Optionalclass, a container that is either empty or contains a non-null value.
Optionalhas numerous problems without countervailing benefits.
Optionaldoes not make your code more correct or robust. There is a real problem that
Optionaltries to solve, and there is a better way to solve it. Therefore, you are better off using a regular possibly-null Java reference, rather than using
The Web and blogosphere are full of claims that the
Optionalclass solves the problem of null pointer exceptions. This is not true. Changing your code to use the
Optionalclass has these effects:
- It transforms a
NoSuchElementException, which still crashes your program.
- It creates new problems that were not a danger before.
- It clutters your code.
- It adds both space and time overheads.
When your code throws a
NoSuchElementException, the underlying logic bug is that you forgot to check all possibilities when processing data. It's best to use a tool that guarantees you don't forget. That helps you to understand and fix the underlying problem.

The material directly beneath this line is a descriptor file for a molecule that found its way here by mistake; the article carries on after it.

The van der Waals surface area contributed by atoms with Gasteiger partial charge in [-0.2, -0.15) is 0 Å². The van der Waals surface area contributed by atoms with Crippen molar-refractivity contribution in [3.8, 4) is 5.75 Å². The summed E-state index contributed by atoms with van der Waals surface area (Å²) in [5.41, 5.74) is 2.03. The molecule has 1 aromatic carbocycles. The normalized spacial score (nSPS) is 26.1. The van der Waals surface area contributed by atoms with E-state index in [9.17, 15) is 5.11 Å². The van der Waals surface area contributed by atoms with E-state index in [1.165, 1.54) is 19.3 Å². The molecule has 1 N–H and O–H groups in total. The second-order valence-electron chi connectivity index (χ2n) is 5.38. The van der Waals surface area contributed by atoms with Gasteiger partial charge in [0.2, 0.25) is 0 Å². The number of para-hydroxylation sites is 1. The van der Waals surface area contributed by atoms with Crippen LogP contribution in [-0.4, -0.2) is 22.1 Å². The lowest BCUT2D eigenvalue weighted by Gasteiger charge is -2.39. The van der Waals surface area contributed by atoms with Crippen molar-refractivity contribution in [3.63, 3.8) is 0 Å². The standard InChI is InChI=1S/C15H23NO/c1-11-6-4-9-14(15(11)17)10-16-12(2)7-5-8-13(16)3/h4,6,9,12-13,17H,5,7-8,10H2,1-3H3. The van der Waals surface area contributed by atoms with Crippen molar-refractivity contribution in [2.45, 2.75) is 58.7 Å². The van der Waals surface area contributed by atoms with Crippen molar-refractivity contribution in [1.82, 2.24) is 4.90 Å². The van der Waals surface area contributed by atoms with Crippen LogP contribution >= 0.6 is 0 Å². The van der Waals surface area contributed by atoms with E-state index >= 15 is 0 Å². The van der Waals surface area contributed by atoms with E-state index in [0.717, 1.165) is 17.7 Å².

(These criticisms aren't specific to Java's implementation of
Optional. Other languages that claim to have solved the problem have also merely transformed it into a different manifestation.)
Optionalclass isn't all bad: if you have to use
Optional, it defines methods for reducing code clutter when dealing with possibly-present data. However, you should still avoid the
I have written an article that expands on the above points and offers a better solution. Here is the outline of that article:
- Changing the exception that is thrown doesn't fix the defect or improve the code
Optionalis prone to misuse
Optionalclutters your code
- The real problem: remembering to perform checks
Optional's handy methods